Phosphorus (P) is critical for plant growth and can limit crop yields, but rock phosphate (the primary source of agricultural P) is a finite resource which is predicted to run out within 50-250 years. However, since P is important for short-term yield gains, it is often over-applied, causing run-off and water pollution. It is crucial to apply the right fertilisers at the most efficient rate, time, and place to protect our food security and environment for the future.
Optimal application requires an understanding of the processes affecting P availability to plants. Fertilisers range from soluble in water (e.g TSP) to only slightly soluble (e.g. struvite). However, experiments testing the efficacy of fertilisers with different solubilities have reached variable results. Standard soil testing methods sample at fixed time points, while the dissolution, diffusion, sorption and uptake of P are dynamic processes, so to make predictions we must understand those dynamics.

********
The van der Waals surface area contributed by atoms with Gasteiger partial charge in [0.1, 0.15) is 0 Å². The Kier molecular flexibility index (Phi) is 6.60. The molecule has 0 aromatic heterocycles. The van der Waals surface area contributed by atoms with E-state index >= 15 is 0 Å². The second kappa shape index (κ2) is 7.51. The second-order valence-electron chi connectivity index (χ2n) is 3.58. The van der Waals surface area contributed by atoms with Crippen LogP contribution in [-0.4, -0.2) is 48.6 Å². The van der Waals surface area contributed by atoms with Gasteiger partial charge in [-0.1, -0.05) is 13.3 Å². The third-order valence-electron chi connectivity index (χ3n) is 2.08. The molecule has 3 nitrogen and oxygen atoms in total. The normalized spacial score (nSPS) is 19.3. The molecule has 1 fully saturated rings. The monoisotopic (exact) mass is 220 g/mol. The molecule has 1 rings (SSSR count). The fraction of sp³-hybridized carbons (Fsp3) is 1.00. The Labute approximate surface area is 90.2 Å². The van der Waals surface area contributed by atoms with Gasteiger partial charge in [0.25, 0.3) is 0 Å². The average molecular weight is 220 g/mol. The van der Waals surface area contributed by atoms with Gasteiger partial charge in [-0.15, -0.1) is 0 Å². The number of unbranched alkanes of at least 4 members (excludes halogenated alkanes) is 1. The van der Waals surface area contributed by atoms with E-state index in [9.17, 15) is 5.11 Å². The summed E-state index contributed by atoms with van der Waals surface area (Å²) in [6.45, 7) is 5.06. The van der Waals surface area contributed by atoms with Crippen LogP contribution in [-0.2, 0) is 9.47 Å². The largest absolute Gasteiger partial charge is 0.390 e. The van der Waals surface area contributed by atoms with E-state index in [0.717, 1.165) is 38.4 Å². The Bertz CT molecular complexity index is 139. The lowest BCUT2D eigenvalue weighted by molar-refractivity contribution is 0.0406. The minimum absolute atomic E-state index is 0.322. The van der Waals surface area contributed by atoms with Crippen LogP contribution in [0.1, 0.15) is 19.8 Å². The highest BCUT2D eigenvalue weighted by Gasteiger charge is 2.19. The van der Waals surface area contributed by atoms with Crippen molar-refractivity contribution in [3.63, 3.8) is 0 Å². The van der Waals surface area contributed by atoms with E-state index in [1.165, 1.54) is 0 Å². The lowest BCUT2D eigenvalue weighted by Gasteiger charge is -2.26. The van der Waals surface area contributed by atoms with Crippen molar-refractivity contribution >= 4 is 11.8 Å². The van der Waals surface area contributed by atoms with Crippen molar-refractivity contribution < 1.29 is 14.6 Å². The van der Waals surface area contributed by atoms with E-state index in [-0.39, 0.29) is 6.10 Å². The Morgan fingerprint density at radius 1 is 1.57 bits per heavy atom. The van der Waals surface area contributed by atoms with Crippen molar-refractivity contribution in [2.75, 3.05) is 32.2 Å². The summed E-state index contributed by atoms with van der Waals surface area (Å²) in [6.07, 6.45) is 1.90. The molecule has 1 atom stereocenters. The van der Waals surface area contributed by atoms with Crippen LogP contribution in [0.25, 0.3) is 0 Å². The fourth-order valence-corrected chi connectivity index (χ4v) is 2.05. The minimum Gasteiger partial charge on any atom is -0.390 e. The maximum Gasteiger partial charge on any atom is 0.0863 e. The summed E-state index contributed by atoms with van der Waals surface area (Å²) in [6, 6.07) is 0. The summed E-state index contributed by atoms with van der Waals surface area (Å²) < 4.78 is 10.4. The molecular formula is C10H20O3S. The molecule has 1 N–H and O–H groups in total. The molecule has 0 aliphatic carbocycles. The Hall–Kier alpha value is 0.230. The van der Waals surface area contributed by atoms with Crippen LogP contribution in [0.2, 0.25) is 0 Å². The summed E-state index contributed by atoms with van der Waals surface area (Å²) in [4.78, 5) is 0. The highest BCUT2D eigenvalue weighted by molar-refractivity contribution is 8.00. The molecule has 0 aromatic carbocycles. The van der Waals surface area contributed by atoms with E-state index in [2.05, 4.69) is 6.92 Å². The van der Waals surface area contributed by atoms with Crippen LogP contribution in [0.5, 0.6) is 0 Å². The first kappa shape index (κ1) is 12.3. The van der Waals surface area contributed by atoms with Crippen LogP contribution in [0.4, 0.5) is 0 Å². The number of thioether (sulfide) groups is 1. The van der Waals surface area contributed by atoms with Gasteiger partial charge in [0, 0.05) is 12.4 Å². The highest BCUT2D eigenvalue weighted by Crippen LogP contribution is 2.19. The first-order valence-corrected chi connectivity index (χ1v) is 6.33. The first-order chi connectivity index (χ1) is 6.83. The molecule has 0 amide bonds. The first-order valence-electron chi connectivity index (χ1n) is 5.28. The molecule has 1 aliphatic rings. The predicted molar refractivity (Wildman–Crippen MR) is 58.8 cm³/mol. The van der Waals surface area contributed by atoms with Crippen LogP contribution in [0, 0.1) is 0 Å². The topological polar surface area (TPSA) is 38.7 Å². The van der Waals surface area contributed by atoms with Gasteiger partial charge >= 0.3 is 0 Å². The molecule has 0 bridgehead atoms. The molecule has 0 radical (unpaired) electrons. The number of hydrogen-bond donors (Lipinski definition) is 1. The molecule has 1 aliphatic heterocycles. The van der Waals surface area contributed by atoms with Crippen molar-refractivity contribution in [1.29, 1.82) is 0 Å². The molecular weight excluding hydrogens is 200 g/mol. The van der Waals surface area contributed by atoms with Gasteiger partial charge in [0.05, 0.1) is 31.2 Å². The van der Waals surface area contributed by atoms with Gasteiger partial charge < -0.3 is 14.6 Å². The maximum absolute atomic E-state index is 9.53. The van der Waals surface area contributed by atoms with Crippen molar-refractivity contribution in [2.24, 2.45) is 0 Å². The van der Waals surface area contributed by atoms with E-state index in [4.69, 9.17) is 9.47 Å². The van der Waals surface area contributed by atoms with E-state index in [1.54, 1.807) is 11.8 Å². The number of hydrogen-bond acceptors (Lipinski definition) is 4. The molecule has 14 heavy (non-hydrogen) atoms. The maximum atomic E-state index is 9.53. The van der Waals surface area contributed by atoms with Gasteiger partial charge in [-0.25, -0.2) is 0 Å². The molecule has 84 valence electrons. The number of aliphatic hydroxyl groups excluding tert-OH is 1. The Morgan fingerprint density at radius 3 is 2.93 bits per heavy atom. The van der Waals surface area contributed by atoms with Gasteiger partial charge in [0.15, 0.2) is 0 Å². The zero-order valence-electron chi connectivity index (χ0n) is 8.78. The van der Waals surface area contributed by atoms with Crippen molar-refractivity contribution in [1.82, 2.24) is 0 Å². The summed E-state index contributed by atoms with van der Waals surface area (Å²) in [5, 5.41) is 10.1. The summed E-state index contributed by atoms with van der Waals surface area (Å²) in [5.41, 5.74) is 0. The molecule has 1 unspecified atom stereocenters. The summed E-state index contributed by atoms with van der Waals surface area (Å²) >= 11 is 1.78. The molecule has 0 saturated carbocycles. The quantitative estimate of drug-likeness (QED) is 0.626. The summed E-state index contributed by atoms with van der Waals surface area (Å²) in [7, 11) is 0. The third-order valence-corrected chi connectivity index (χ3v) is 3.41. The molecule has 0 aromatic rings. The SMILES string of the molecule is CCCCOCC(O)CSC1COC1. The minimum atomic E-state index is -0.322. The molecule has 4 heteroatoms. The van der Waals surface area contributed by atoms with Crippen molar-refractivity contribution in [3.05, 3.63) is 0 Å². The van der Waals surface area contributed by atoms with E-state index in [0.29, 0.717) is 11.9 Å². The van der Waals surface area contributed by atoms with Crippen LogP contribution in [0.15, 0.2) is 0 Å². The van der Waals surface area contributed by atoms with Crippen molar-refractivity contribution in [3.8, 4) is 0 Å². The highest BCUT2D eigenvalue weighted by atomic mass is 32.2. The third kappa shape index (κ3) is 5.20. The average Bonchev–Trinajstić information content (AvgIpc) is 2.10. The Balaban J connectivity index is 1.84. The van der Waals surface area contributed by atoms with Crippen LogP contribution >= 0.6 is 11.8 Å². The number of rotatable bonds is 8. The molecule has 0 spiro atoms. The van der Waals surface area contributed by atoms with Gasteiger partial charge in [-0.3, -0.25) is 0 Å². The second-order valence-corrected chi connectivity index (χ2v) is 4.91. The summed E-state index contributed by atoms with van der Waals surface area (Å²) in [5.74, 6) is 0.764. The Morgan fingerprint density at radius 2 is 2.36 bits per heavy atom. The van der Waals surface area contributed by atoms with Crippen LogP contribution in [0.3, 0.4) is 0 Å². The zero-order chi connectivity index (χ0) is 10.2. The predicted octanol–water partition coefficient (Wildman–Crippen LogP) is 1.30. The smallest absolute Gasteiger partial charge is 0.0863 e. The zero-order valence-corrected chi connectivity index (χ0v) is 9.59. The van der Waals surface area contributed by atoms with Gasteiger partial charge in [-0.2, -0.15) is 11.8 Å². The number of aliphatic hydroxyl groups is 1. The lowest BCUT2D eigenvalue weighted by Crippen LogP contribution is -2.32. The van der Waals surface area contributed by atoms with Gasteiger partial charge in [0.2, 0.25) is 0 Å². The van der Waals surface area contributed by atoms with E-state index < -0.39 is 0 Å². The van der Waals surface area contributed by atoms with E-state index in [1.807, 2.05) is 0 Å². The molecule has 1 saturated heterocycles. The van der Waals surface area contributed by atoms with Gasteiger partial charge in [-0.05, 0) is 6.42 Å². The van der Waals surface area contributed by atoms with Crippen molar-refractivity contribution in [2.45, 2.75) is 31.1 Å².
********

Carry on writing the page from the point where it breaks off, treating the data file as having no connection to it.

We used image-based modelling to investigate the predicted effects of dissolution rate and soil buffer power on P uptake by spring wheat root systems taken from X-ray CT images. We added a P source to represent a fertiliser granule and modelled the predicted P uptake based on 1 day, 1 week, and 14 week dissolution of the same amount of P for two realistic soil buffer powers.
We demonstrated that rapid dissolution increased short-term root uptake, but dissolution over 1 week did not differ from dissolution over 1 day. We also found that root system architecture has a large effect on the efficiency of a P fertiliser pellet, highlighting the importance of application location. These results provide a starting point for predictive modelling of the efficacy of different P fertilisers in different soils, and our image-based approach gives the ability to add different root architectures for different species or varieties.